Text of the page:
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  • Advance tax agreements

    These are formal or informal rulings and clearances which tax authorities provide when there are complex transactions, unclear regulations or substantial values involved. These agreements reduce uncertainty and should always be in line with the letter and spirit of the law.

  • Appropriate substance

    Appropriate substance means that there should be an adequate number of employees, with suitable qualifications to perform their jobs, and appropriate physical presence in the relevant jurisdiction. Many businesses will for good reason outsource some of their activities to third-party service providers but the core income-generating activities would not.

  • Arm’s length principle

    This valuation principle is commonly applied to commercial and financial transactions between related companies. It says that transactions should be valued as if they had been carried out between unrelated parties, each acting in their own best interests.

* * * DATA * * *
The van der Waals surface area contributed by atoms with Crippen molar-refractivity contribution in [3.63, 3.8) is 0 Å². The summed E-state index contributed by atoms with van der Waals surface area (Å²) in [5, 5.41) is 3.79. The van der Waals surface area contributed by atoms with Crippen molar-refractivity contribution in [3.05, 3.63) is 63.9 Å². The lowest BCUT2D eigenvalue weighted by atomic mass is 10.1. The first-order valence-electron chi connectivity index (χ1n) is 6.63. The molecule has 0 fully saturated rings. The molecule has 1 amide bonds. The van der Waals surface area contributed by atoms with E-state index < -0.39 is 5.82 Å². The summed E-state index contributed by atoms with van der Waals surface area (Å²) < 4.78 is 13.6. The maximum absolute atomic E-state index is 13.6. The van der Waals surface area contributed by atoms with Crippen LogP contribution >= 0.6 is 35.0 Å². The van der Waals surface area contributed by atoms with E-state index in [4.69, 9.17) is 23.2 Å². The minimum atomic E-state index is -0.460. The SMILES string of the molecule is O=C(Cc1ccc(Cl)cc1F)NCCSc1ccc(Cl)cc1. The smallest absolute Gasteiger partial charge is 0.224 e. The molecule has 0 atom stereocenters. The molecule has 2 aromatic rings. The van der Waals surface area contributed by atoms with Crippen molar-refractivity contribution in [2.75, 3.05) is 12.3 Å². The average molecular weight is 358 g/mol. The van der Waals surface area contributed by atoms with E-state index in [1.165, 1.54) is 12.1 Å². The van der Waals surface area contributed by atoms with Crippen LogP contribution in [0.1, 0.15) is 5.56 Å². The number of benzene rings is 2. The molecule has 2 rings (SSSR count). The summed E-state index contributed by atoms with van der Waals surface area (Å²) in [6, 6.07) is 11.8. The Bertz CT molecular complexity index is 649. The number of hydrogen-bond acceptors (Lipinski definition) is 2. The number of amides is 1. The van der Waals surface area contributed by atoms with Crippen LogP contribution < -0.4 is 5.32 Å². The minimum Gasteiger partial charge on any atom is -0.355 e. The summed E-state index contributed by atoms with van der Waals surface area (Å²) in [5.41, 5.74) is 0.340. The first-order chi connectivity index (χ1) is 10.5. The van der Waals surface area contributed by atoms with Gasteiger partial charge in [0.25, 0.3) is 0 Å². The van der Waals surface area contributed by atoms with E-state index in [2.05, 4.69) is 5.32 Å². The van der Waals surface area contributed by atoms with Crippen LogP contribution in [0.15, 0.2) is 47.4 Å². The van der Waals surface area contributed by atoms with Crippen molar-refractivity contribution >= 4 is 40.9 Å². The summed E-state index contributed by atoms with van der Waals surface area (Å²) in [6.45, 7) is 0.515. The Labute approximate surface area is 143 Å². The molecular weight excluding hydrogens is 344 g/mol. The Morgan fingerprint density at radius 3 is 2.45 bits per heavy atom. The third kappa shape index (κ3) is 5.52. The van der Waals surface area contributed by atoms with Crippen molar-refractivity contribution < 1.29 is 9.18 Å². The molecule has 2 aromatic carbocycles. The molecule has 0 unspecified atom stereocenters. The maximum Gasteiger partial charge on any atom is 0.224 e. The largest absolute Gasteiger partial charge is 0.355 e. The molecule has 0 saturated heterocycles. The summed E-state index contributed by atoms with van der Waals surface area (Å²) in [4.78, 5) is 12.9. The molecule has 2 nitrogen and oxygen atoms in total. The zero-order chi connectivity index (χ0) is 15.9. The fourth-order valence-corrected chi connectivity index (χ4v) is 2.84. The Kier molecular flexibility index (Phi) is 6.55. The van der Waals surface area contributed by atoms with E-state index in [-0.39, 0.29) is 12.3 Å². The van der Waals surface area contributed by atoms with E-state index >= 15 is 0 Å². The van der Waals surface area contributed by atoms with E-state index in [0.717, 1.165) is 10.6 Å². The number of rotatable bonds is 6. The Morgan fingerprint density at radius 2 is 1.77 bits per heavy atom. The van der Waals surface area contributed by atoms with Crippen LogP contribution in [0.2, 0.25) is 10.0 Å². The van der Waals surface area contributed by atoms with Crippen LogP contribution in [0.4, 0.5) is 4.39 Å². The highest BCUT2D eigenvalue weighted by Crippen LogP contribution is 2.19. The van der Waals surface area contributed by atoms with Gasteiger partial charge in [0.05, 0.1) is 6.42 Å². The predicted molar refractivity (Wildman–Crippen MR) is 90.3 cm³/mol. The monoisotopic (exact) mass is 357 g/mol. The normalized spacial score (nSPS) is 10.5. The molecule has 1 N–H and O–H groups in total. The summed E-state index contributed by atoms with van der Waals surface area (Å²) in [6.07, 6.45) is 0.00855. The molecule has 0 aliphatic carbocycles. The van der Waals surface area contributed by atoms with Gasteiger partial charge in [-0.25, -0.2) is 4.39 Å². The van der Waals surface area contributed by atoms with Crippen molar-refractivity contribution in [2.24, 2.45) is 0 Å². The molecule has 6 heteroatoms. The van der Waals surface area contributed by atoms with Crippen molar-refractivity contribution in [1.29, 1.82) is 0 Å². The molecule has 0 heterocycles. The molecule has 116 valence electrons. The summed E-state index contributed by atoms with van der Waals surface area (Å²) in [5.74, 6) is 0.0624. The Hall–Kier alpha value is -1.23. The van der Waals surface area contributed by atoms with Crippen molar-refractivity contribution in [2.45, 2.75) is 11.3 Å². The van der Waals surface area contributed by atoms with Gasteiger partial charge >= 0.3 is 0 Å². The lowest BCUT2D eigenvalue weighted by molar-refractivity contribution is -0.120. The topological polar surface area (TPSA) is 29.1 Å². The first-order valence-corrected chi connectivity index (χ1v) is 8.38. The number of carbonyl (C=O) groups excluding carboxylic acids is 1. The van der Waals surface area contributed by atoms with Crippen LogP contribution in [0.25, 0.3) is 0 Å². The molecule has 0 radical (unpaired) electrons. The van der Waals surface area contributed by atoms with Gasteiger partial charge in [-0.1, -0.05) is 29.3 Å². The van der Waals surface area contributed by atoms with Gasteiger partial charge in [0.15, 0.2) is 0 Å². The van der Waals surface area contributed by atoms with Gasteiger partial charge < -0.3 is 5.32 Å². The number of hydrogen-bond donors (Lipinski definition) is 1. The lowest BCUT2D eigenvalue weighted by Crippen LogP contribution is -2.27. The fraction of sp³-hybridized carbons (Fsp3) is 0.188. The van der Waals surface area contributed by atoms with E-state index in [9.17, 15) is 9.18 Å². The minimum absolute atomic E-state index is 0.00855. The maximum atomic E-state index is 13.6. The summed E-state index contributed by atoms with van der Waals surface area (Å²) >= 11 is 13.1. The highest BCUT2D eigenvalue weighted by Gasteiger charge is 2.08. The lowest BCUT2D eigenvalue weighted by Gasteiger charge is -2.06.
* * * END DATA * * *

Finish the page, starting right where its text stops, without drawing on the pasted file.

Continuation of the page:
• Artificial arrangements

    These are transactions or activities which are undertaken without a core commercial purpose.


  • Base erosion

    A country’s tax base, which is the amount the government can raise in taxes, may be eroded by some companies engaging in profit shifting. As a result of perceived abuses by some, the OECD launched the BEPS project to protect members against base erosion.

  • BEPS

    The OECD project to tackle artificial base erosion and profit shifting (BEPS). The guidance and legislation introduced to support the BEPS project means that companies are taxed “where their economic activities take place and value is created”.

  • BOE

    BOE stands for barrel of oil equivalent which is used by energy companies as a way of combining oil and gas and refined products into a single measure.

  • Bonuses

    Payments for bonuses usually paid upon signing an agreement or a contract, or when a commercial discovery is declared, or production has commenced or production has reached a milestone.

  • Branch

    A branch is an office or business presence in a location other than where the corporate entity is established.


  • Capital projects

    These are long-term, capital-intensive investment projects with a purpose to build upon, add to, or improve a capital asset. Capital projects are defined by their relatively large scale and cost, and require considerable planning and resources.

  • Commercial reasons or commercial considerations